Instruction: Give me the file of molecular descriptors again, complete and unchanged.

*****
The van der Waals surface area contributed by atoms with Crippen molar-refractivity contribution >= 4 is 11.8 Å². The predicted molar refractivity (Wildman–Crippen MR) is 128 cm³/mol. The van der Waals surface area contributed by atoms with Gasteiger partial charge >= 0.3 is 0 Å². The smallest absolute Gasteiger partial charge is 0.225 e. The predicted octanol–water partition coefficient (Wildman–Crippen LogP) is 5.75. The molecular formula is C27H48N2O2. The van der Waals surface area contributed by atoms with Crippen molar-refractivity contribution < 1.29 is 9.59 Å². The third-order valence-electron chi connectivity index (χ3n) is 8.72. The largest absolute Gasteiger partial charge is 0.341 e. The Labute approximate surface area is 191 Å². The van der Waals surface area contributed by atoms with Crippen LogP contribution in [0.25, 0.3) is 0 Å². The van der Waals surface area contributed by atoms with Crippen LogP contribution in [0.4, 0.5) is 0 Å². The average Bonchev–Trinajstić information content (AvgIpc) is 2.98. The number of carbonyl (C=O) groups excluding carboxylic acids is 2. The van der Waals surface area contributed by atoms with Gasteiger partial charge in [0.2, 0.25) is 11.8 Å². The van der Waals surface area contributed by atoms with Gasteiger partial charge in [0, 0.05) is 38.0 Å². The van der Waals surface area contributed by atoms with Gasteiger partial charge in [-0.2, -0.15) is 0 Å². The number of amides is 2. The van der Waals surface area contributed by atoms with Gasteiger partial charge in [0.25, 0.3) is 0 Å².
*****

The van der Waals surface area contributed by atoms with Crippen molar-refractivity contribution >= 4 is 11.8 Å². The predicted molar refractivity (Wildman–Crippen MR) is 128 cm³/mol. The van der Waals surface area contributed by atoms with Gasteiger partial charge >= 0.3 is 0 Å². The smallest absolute Gasteiger partial charge is 0.225 e. The predicted octanol–water partition coefficient (Wildman–Crippen LogP) is 5.75. The molecular formula is C27H48N2O2. The van der Waals surface area contributed by atoms with Crippen molar-refractivity contribution < 1.29 is 9.59 Å². The third-order valence-electron chi connectivity index (χ3n) is 8.72. The largest absolute Gasteiger partial charge is 0.341 e. The Labute approximate surface area is 191 Å². The van der Waals surface area contributed by atoms with Crippen LogP contribution in [0.25, 0.3) is 0 Å². The van der Waals surface area contributed by atoms with Crippen LogP contribution in [0.4, 0.5) is 0 Å². The average Bonchev–Trinajstić information content (AvgIpc) is 2.98. The number of carbonyl (C=O) groups excluding carboxylic acids is 2. The van der Waals surface area contributed by atoms with Gasteiger partial charge in [0.2, 0.25) is 11.8 Å². The van der Waals surface area contributed by atoms with Gasteiger partial charge in [0, 0.05) is 38.0 Å². The van der Waals surface area contributed by atoms with Gasteiger partial charge in [-0.2, -0.15) is 0 Å². The number of amides is 2. The van der Waals surface area contributed by atoms with Gasteiger partial charge in [0.25, 0.3) is 0 Å².